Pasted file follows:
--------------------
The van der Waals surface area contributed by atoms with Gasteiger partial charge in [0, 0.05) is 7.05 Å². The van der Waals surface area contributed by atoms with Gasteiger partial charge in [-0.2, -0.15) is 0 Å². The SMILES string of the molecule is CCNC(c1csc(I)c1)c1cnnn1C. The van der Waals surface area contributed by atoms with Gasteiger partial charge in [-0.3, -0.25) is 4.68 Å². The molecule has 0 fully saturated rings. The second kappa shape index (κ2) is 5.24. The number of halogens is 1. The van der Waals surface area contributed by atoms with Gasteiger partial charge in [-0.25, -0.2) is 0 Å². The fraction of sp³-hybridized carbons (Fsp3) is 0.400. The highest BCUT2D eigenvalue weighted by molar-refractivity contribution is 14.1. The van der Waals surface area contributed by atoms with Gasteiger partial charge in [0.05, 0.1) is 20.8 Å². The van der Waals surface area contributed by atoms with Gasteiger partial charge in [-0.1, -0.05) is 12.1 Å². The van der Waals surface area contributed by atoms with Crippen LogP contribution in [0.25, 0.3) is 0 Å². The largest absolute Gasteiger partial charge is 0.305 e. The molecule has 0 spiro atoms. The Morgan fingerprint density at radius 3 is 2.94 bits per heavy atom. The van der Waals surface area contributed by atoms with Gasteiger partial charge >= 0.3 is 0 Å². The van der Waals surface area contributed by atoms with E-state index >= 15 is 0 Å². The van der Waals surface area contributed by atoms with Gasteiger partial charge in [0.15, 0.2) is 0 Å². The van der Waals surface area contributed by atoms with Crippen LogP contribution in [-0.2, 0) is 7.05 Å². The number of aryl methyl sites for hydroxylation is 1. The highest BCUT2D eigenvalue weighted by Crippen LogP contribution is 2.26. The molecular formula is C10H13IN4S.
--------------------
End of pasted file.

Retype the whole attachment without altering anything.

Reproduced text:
The van der Waals surface area contributed by atoms with Gasteiger partial charge in [0, 0.05) is 7.05 Å². The van der Waals surface area contributed by atoms with Gasteiger partial charge in [-0.2, -0.15) is 0 Å². The SMILES string of the molecule is CCNC(c1csc(I)c1)c1cnnn1C. The van der Waals surface area contributed by atoms with Gasteiger partial charge in [-0.3, -0.25) is 4.68 Å². The molecule has 0 fully saturated rings. The second kappa shape index (κ2) is 5.24. The number of halogens is 1. The van der Waals surface area contributed by atoms with Gasteiger partial charge in [-0.25, -0.2) is 0 Å². The fraction of sp³-hybridized carbons (Fsp3) is 0.400. The highest BCUT2D eigenvalue weighted by molar-refractivity contribution is 14.1. The van der Waals surface area contributed by atoms with Gasteiger partial charge in [0.05, 0.1) is 20.8 Å². The van der Waals surface area contributed by atoms with Gasteiger partial charge in [-0.1, -0.05) is 12.1 Å². The van der Waals surface area contributed by atoms with Crippen LogP contribution in [0.25, 0.3) is 0 Å². The largest absolute Gasteiger partial charge is 0.305 e. The molecule has 0 spiro atoms. The Morgan fingerprint density at radius 3 is 2.94 bits per heavy atom. The van der Waals surface area contributed by atoms with Gasteiger partial charge >= 0.3 is 0 Å². The van der Waals surface area contributed by atoms with E-state index >= 15 is 0 Å². The van der Waals surface area contributed by atoms with Gasteiger partial charge in [0.15, 0.2) is 0 Å². The van der Waals surface area contributed by atoms with Crippen LogP contribution in [-0.2, 0) is 7.05 Å². The number of aryl methyl sites for hydroxylation is 1. The highest BCUT2D eigenvalue weighted by Crippen LogP contribution is 2.26. The molecular formula is C10H13IN4S.